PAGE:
Review: Fightville follows two fighters who want to be the very best in the MMA fighting world in order to get signed by the UFC. While violence may dissuade some viewers I think that the film is very respectful in what we see on camera and never shows us brutality for entertainment’s sake. I just want to reiterate that this is not a sensationalist telling of a bloodsport. I really appreciated fighter Dustin Poirier’s passion as redemption from his past and the channeling of his energy into what is now a very well managed and regulated sport. We come to see that the most important thing is not just the physical conditioning these men receive in training but the  technical and mental conditioning. This is proven in one of my favourite scenes where Albert is unprepared and coming up short after he lets life get in the way of his goals. In the end you will leave understanding these men, what they do, why they do it and how they’ve come so far in a sport so often misunderstood.



Rating: *****

Directed By: Constance Marks | Country: USA

Runtime: 76 min

Synopsis: This Sundance Special Jury Prize winner is heart-warming and fun for the whole family. Being Elmo is the inspiring story of how a shy nine-year-old Kevin Clash pursued his dream of becoming a puppeteer on Sesame Street. Raised in a low-income community, Clash’s talents were evident in his homemade prototypes and the puppet shows he staged for his mother’s daycare kids. But it was after his first gig on a local children’s TV show that he was truly on his path.

Review: Being Elmo is the story about the man behind the muppet. We meet Kevin Clash, a.k.a ‘Elmo’ who shows us his humble beginnings in a low income black community and how he stumbled upon puppeteering at a very young age. He saw his dreams come true so quickly he could barely believe his  luck. What becomes very apparent during the film is that this wasn’t just luck, it was single-minded determination and supportive parents not to mention the puppeteering pioneers such as Jim Henson who took him under their wing and nurtured his innate talent for bringing these characters to life. The film also reminds us that every success has its price and certainly Kevin has had to sacrifice his relationships and his time in order to allow Elmo to ‘love’ the masses. However if you’re looking for a feel good doc to make you feel all warm and fuzzy this is most definitely the documentary for you.



Rating: *****

Directed By: Lee Hirsch | Country: USA

Runtime: 94 min

Synopsis: The Bully Project follows five kids and families over the course of a school year. Stories include two families who have lost children to suicide and a mother who awaits the fate of her 14-year-old daughter who has been incarcerated after bringing a gun on her school bus. With rare access to the Sioux City Community School District, the film gives an intimate glimpse into school buses, classrooms, cafeterias and principle’s offices- offering insight into the often cruel world of children.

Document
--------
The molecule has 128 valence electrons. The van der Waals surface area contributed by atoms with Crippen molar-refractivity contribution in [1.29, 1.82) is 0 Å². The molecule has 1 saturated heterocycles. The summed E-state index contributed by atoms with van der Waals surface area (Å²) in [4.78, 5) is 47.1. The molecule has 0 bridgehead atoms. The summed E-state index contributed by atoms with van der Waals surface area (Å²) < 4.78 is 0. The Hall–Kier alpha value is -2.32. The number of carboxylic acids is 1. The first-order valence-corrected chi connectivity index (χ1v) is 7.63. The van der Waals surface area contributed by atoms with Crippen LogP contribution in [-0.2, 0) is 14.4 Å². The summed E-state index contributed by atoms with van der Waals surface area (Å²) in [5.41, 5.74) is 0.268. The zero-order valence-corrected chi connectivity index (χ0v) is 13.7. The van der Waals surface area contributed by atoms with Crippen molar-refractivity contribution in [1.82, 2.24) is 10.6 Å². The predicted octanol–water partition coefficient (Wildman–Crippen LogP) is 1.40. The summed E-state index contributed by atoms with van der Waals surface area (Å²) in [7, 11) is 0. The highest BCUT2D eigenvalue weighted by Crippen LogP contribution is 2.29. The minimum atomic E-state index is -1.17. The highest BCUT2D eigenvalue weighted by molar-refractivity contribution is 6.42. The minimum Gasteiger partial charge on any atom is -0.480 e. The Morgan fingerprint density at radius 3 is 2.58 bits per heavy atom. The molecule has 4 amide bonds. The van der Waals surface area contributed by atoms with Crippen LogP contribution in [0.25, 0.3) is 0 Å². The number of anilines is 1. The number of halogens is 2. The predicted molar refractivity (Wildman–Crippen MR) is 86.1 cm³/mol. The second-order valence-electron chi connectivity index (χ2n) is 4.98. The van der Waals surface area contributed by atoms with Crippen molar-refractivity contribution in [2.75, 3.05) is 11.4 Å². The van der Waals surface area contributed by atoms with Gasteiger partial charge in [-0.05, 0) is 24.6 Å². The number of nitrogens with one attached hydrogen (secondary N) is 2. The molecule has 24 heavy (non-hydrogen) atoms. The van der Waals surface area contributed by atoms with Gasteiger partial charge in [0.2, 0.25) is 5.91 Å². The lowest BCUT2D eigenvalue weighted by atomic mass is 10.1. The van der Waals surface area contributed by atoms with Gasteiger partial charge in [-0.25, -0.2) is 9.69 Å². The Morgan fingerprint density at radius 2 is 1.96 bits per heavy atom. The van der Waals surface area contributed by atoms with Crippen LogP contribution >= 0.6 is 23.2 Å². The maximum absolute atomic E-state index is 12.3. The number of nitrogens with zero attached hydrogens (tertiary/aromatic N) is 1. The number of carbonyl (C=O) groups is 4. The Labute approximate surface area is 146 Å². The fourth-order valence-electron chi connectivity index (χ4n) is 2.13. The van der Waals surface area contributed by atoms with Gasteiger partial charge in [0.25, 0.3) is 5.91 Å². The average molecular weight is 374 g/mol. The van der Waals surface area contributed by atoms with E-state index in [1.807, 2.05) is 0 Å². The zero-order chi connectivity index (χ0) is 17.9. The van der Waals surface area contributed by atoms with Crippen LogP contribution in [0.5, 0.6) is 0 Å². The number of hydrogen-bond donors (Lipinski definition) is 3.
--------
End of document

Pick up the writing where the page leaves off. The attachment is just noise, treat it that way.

Review: The Bully Project stands up for every kid whose ever been bullied and brings their story to the forefront in a heart-wrenching and beautifully weaved portrait of the bullying crisis in America… and YES- it is a crisis. The filmmakers go in from all sides including child suicides due to bullying. It continues to show us what is and isn’t going on between teachers, principals, students and most importantly their parents. Among the case studies, we meet Alex, age 12, who is picked on and abused almost daily but when his parents finally find out and talk to the principal they are treated with general ambivalence. What’s frustrating is that the teachers, counselors, principals and parents are trying but it takes the parents of the offending child to also appropriately take action. We are made witness to the fact that there are no easy answers,  but also understanding that the ‘boys will be boys’ excuse is not an acceptable response and open dialogue in communities will help to create solutions. From the end of the film: Text ‘BULLYPROJECT’ to ‘30644’ to help make a difference.



Rating: ****

Directed By: Morgan Spurlock | Country: USA

Runtime: 90 min

Synopsis: How can a documentary become a blockbuster? Observing that all big Hollywood movies rely on product placements to generate mass awareness, Morgan Spurlock and producing/writing partner Jeremy Chilnick set their sights on the advertising world for their new project, a doc-buster built on branding. Spurlock buys into marketing mania to tease out the myriad methods by which products are woven into the fabric of corporate entertainment.